I liked being able to make module choices in the later years and tailoring the degree to my own preferences. This ability to specialise in radiochemistry allowed me to stand out from the crowd when applying for jobs in the nuclear sector.
What route have you taken to get to your current position?
Before graduation, I discussed my career plans with academic staff in the School of Chemistry who alerted me to a number of employers that were recruiting scientists in the nuclear sector. The School's strong links with industry enabled me to make direct contact with a senior scientist at the National Nuclear Laboratory who invited me to attend an assessment centre. I prepared for this with help from the University's Careers Service and following the assessment centre I was offered the position.
What does this position involve?
I work on a wide range of projects supporting the nuclear industry in the management of radioactive waste. This ranges from developing strategies for treating legacy wastes originating from the middle of the 20th century to planning the future management of waste that hasn't yet been generated.
Using computer modelling, I help to predict the long term safety of waste storage and disposal options, such as the current UK plan to dispose of all high-level radioactive waste in a deep geological disposal facility.
What do you most enjoy about your current role?
The most enjoyable aspect is the range of different projects I get to work on. It is a good mix of short and long term (several weeks to several years) projects that provides both variety and the satisfaction of seeing a big piece of work through from start to finish.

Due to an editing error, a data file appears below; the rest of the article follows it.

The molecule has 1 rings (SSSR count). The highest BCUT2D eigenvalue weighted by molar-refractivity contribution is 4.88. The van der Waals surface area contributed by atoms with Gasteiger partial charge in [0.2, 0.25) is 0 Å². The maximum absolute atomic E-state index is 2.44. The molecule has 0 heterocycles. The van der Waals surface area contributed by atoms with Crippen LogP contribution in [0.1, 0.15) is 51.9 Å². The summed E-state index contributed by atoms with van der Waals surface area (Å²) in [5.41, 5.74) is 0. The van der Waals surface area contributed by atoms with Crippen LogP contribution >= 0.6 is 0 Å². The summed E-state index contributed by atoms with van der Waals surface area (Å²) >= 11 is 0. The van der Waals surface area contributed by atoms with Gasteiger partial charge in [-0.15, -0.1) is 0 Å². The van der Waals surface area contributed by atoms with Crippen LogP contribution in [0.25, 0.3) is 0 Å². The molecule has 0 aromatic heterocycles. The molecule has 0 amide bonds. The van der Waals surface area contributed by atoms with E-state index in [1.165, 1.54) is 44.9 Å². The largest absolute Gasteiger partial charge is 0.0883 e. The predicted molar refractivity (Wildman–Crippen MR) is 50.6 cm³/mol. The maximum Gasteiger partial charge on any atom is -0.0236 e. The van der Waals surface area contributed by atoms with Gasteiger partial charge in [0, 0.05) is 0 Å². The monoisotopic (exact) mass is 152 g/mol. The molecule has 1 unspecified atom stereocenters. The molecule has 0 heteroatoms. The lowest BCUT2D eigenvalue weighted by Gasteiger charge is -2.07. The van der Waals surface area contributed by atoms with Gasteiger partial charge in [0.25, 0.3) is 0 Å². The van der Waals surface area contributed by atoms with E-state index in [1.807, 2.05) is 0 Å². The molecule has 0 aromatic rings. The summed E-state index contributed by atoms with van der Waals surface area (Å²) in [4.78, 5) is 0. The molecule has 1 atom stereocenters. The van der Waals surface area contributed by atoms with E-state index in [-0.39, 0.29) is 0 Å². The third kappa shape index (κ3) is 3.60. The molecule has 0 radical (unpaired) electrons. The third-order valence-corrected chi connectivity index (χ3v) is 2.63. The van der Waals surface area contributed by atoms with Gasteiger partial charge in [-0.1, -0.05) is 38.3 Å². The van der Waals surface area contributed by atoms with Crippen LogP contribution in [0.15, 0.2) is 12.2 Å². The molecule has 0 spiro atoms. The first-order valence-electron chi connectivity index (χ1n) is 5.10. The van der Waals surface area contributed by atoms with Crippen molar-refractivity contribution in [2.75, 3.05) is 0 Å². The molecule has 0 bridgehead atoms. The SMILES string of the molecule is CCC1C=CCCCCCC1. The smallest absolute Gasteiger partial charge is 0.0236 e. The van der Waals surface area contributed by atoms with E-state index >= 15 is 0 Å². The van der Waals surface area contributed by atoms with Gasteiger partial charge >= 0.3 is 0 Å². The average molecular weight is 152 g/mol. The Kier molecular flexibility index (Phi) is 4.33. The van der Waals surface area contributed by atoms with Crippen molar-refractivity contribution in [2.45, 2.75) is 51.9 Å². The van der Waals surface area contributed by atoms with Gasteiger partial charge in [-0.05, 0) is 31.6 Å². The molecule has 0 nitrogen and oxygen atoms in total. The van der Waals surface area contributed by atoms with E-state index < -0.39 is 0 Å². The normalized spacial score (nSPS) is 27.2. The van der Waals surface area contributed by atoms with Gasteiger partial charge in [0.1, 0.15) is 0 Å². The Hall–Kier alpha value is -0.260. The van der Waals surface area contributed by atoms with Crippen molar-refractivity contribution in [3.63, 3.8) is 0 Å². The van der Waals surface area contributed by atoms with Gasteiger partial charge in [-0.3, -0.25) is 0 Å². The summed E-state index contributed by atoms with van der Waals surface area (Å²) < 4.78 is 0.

What did you most enjoy about your course?
The group projects in the first and second years of the degree were a good early introduction to learning the essential skills of working as part of a team. I liked being able to make module choices in the later years and tailoring the degree to my own preferences. This ability to specialise in radiochemistry allowed me to stand out from the crowd when applying for jobs in the nuclear sector.
The modern teaching laboratory facilities at Manchester are a great environment to work and learn in.
What skills/knowledge from your degree have you found particularly helpful in this role?
The chemistry degree has given me a broad understanding of the core components of organic, inorganic and physical chemistry. The forth year allowed me to begin to specialise in radiochemistry, and my PhD in this area gave me the skills and knowledge that I've found invaluable in working in the nuclear sector.
What advice would you give to students applying for the same course that you took?
Choose a course that you think you will both enjoy and that will give you good prospects for a future career. I would recommend living in halls of residence in the first year for the true student experience!